Electronic Design

Build Automatic Tap Changer

The automatic tap changer comes in handy when automatically adjusting for large line variations seen from poorly regulated line power. It's also useful when automatically adjusting for small differences in line power ranges that occur from country to country (100/115 V ac or 200/230 V ac, Japan/U.S.). The circuit discussed here is intended for new equipment possessing electromechanical components (ac motors, high CFM fans), as well as linear or unregulated power supplies. It can also be packaged separately and used as a line conditioner on to existing equipment to improve performance and life.

An automatic tap changer can be particularly effective when it comes to ac fans. Some ac fan manufacturers report that operating a fan more than 5% above its nominal ac rating can decrease fan life as much as 50%. Running an ac fan too far below its nominal rating can significantly reduce its CFM output, causing unnecessary heating in the components that it's cooling. With this circuit, however, line variations to the load are cut in half, optimizing life and performance (see the figure). The device reduces the heat dissipation on the series pass element of linear supplies. And in some less demanding applications, with the regulation the tap changer provides, a series regulator can be eliminated.

Simplicity defines the circuit: Its fundamental components are two electronic ac switches and a control circuit that decides when a tap change is necessary (see the figure, again). Each ac switch consists of two VMOS transistors connected in series, with their sources forming a common node. The control circuit is powered from the ac voltage difference that's developed between the two tap positions. This ac voltage is rectified by the intrinsic diodes present in each VMOS transistor pair that form each switch. That's one reason why one switch uses a p-channel pair and the other employs an n-channel pair. The rectified voltage is filtered by C1. Because C1's dc voltage level is proportional to the input line voltage, it's used to determine the input line voltage threshold at which to change taps.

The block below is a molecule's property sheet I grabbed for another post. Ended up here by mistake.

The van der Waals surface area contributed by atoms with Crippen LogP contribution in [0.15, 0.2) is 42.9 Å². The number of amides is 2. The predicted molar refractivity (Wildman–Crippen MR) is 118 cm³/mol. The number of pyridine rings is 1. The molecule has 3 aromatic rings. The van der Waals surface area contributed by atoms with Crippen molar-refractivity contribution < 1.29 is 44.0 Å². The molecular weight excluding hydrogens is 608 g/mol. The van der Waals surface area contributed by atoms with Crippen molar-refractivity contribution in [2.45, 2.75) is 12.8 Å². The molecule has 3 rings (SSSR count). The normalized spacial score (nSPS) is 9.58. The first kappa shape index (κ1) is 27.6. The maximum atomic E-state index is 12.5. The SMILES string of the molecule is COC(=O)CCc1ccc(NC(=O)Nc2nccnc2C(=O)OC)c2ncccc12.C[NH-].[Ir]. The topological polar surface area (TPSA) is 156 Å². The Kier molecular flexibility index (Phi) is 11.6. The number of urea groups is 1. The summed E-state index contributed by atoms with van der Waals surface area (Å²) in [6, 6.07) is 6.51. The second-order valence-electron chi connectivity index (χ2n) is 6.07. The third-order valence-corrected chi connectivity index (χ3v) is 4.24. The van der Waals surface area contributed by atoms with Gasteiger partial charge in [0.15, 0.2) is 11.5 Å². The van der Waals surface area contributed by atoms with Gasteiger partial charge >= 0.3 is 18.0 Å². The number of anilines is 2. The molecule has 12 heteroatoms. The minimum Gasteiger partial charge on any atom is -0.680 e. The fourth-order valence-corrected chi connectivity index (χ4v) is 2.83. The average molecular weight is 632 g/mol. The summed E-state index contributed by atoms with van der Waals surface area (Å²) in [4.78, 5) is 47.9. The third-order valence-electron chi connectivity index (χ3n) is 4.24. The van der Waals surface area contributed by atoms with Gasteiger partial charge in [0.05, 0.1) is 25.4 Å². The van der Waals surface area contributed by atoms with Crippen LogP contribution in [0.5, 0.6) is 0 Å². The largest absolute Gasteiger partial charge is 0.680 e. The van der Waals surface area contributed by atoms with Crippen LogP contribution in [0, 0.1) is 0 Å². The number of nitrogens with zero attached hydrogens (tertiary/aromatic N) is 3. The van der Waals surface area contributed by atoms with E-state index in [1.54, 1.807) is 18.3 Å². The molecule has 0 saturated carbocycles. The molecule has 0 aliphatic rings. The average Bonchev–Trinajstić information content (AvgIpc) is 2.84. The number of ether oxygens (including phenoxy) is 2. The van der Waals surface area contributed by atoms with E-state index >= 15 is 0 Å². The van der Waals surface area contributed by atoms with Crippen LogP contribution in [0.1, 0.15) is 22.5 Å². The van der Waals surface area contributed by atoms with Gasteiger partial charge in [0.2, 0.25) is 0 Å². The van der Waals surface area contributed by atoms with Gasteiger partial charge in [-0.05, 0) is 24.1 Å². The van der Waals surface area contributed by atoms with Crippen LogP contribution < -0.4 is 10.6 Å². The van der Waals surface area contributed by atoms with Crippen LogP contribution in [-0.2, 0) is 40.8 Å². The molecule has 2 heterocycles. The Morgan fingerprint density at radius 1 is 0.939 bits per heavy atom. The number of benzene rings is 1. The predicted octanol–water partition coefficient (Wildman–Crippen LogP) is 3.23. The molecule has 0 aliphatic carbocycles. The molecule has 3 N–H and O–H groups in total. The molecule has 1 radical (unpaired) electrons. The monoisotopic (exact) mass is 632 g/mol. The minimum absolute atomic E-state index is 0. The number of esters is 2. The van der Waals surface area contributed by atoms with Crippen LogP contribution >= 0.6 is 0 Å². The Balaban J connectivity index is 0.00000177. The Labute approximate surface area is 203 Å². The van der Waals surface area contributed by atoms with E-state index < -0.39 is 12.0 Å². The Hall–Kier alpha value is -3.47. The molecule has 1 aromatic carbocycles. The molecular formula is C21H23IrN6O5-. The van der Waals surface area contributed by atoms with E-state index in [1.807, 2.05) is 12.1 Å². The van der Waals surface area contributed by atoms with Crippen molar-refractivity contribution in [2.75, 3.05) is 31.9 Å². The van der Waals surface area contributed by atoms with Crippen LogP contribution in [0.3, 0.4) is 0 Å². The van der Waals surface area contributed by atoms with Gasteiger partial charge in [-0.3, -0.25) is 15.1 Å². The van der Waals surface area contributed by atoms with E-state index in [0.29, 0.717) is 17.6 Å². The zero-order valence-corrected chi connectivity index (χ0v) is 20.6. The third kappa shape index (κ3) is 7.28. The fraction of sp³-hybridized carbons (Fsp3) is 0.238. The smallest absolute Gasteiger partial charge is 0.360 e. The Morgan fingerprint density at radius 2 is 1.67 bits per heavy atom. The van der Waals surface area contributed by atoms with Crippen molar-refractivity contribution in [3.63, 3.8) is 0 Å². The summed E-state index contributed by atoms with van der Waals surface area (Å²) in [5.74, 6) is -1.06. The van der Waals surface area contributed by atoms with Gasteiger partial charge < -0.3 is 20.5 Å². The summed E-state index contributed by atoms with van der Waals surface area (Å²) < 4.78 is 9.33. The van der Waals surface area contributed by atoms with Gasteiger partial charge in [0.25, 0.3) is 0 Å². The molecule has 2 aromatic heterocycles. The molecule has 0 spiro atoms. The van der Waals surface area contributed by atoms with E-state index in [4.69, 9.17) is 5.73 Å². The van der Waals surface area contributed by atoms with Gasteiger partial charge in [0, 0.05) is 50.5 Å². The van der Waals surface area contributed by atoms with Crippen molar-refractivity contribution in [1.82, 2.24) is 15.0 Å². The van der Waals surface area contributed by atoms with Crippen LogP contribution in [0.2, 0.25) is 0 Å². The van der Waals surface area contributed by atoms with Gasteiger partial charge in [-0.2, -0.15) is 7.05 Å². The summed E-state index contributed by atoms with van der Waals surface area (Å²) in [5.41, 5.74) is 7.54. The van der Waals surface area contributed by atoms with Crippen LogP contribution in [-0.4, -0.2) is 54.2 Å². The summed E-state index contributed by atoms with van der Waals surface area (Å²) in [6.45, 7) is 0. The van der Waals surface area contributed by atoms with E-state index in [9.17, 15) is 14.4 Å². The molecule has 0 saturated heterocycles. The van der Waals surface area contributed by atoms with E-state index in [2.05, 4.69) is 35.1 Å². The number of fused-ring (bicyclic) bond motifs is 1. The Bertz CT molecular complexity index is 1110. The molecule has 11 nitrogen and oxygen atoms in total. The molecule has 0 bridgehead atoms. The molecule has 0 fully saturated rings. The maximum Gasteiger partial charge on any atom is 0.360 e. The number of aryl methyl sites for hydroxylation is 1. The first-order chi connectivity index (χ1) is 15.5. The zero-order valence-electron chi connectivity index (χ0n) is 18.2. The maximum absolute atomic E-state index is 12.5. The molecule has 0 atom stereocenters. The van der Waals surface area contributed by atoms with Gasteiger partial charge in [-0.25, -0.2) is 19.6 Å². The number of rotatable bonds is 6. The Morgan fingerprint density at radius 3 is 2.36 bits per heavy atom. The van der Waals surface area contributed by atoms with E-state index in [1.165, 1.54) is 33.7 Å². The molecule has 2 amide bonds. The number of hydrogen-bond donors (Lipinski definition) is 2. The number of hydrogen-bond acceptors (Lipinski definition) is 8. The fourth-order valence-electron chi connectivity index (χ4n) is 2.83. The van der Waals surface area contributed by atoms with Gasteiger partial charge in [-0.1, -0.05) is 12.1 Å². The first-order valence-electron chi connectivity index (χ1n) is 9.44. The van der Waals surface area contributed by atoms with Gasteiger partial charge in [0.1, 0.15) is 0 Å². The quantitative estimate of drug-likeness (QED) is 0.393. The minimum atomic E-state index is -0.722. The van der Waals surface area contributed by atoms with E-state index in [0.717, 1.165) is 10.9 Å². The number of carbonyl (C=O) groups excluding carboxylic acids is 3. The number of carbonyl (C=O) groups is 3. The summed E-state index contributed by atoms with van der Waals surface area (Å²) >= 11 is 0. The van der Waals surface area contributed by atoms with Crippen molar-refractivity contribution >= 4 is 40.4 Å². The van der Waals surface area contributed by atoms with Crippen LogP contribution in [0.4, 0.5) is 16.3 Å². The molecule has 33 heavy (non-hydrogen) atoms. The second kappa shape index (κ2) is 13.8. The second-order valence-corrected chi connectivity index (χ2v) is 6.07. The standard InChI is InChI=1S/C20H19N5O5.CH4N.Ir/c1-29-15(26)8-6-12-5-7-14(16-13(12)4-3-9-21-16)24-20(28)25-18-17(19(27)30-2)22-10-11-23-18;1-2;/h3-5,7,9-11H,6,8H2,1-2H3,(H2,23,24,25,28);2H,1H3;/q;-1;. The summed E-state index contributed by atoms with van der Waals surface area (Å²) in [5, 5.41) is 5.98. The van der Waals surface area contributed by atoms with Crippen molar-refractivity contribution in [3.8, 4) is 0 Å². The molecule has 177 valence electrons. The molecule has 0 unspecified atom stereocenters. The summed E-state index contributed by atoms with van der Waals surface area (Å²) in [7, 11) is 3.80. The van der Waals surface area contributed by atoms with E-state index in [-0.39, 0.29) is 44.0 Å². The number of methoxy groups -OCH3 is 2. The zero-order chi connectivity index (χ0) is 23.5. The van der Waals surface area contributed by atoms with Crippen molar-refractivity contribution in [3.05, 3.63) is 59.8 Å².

The LM358 in the circuit has two op amps in one package. One op amp acts as a comparator, the other as an inverter. R1 and R2 along with CR1 determine the line voltage threshold to change taps. C3 and R3 are used for the hysteresis that's necessary to keep the circuit from continuously changing taps when the input line is at the threshold voltage. The device's auto-transformer was built by properly phasing an isolation transformer. An auto-transformer with a 10% tap is quite small when compared to the power it's supplying (a 10-VA transformer can be used for a 100-VA load).

Although the circuit shown has two discrete tap ranges, it can be extended to include more taps. Another variation could have a smoothing inductor and high-frequency (PWM style) operation to maintain a well-regulated output voltage.

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